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expedition to punt -hatshepsut temple

The drawing above shows the arrangement of the scenes in the Hall of Punt.  Since the winter season 2001/2002 the entrance to both wings of the portico is blocked by new railings on the outer row of pillars. These railings were especially installed to protect the relief on the pillars, however, they make the inspection of the relief more difficult. 
 the sequence of the scenes is given below with the help of the numbers:
1 - the fleet arrives in Punt
2 - the expedition is welcomed in Punt
3 - exchange of gifts, above No. 3 men carry trees including the root-stocks
4 - ships are loaded with the "tribute" of Punt
5 - return of the expedition
6 - gifts for the Lord of Punt
7 - Hatshepsut presents gifts from Punt to Amun
     7a - Hatshepsut
     7b - three large trees
8 - Weighing and  Counting
     8a - piled myrrh
between registers 8 und 9 there is only text
9 - the success of the expedition to Punt is announced to (in front of) Amun 
9a - Thutmosis III offers incense before Amun
9b - Hatshepsut standing in front of Amun
9c - Amun seated on his throne
10 - the success of the expedition is announced at the royal court

However, in Egyptian history this was not the first expedition to Punt, already in the Old and in the Middle Kingdom expeditions by ship were successfully sent to Punt ( in the Middle Kingdom by Mentuhotep II, Senwosret I and Amenemhet II). Punt itself could not be located with certainty so far, however, it have been might located at the east coast of Africa  . Based on the animals and plants depicted in the relief Punt possibly was somewhere in the area from the Sudan down to the Somali coast.
Starting point of the sea journey was most likely a port in the area of Quseir at the Red Sea which was reached from Coptos on a road through the desert. In general opinion the Egyptians were not good sailors. If one agrees then the expedition southward along the East African coast to Punt might have been equivalent to the feat and of course the adventure of Spanish and Portuguese sailors on their search for the sea route to India in the ending Middle Ages.
However, as demonstrated by the results of the expedition sent by Hatshepsut the effort and the risk were more than balanced, because later kings such as Thutmosis III and Amenhotep III again sent expeditions to Punt.

The famous queen of Punt, Itj;

The drawing above shows how the plate with the queen of Punt fits into the surrounding scenes of the relief (according to Wilkinson, 2000), the right part of the scene showing in the lower register the envoy Nehesj in front of Egyptian solders is also presented on a photo below

The portrayal of the queen of Punt, Itj, was obviously so fascinating for the old Egyptians that - probably in Ramessid times - an artist made a copy of the appropriate relief on a piece of limestone (H: 14 cm, B: 8 cm) which he took along. The ostracon above was found in or near the workers' housing estate at Deir el-Medine and is today on show in the Egyptian Museum, Berlin,

Of course such a journey was not undertaken without the benediction of the gods. For the expedition to Punt started by Hatshepsut Amun himself gave the order and guaranteed a successful journey. The successful journey certainly increased the reputation of the queen which in turn testified at the same time that her reign was blessed by the gods and was in conformity with the "Ma'at". Therefore, it was quite logical that Hatshepsut let record this important event in Deir el-Bahari. With regard to the spatial arrangement in the 2. portico, the expedition to Punt was given a comparable importance as to her presentation of her "Myth of Birth".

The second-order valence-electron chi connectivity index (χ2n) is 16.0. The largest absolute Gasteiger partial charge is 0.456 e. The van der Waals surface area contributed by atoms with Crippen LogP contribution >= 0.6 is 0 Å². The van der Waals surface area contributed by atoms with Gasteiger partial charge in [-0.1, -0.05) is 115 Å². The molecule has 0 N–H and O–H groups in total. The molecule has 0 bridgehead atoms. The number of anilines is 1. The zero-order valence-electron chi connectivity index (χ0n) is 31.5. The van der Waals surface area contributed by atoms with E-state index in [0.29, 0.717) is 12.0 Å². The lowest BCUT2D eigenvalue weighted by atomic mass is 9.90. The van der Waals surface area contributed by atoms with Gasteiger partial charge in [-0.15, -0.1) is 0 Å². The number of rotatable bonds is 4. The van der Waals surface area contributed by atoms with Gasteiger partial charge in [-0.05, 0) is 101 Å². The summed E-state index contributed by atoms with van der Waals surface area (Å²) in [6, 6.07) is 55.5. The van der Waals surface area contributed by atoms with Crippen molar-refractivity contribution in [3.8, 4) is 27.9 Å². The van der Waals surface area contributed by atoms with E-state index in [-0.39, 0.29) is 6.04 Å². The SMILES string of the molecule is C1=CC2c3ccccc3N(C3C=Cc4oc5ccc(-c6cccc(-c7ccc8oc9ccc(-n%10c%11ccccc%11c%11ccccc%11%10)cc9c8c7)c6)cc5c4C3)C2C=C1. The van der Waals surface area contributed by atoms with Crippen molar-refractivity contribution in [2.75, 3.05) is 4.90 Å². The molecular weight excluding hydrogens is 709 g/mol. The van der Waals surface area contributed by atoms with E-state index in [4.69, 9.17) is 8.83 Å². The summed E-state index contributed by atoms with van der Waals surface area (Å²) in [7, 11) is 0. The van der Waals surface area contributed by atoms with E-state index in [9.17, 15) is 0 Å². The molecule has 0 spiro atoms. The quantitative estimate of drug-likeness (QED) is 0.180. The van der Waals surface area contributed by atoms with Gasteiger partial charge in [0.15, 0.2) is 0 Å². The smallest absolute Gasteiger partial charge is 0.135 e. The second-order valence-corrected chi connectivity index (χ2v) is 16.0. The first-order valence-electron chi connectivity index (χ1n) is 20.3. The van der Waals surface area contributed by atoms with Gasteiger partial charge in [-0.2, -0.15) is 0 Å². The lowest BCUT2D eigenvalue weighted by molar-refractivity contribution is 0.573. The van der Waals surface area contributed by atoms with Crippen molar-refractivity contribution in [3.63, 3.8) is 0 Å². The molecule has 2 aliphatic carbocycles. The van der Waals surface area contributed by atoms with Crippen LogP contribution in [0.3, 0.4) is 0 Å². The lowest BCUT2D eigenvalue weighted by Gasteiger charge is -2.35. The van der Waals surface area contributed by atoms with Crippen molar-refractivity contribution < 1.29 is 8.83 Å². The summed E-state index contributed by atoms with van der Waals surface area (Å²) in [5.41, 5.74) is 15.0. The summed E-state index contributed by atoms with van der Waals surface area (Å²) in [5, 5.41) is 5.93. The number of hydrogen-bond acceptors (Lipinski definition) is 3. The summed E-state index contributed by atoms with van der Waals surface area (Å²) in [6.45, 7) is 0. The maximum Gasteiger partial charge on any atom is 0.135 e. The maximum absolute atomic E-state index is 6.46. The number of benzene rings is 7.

Deviating from the otherwise usual canonized representation on Egyptian buildings the journey is represented very realistic, one has the feeling as if the artists had taken part in the journey and had seen themselves the native population, animals, plants and the stout queen.These masterly representations found numerous "lovers", so that soon after opening by Mariette of the temple (1858; still in the first year of his announcement as a curator of all Egyptian monuments) the wall was plundered and exhibits today numerous gaps. The block with the queen of Punt, Itj, (shown above) is the only one of her illustrations which had been left. Therefore, the block was brought into the Museum of Cairo and a reproduction was inserted in the corresponding wall of the temple.
(left a scene in Punt, drawing by Naville, 1894 - 1908)

The text above the sailing 5 ships whose bow points southwards mentions the tasks of the expedition (see below), however, the text does not contain any information about the journey to Punt except that one had got in peace to Punt.
The whole text arouses the illusion as if the envoy of Hatshepsut, the treasurer Nehesj, had set off for Punt in order to collect the payable tribute. Naturally, it was a commercial expedition with the goal of exchanging native products such as incense, ebony, gold,  ivory and furs for rather miserable Egyptian products such as beads and weapons. Certainly, the escort of 5 ships with soldiers (see below) might have promoted this one-sided trade.
Above a part of the relief showing how the goods desired by the Egyptians are brought by people who lived in Punt and by donkeys. Like the picture of the queen this part had been stolen from the temple but could be regained. Thereafter, the original was kept as a precaution in the Museum in Cairo and a copy was inserted at Deir el-Bahari.
The envoy Nehesj with a group of solders in front of piled gifts for the lord of Punt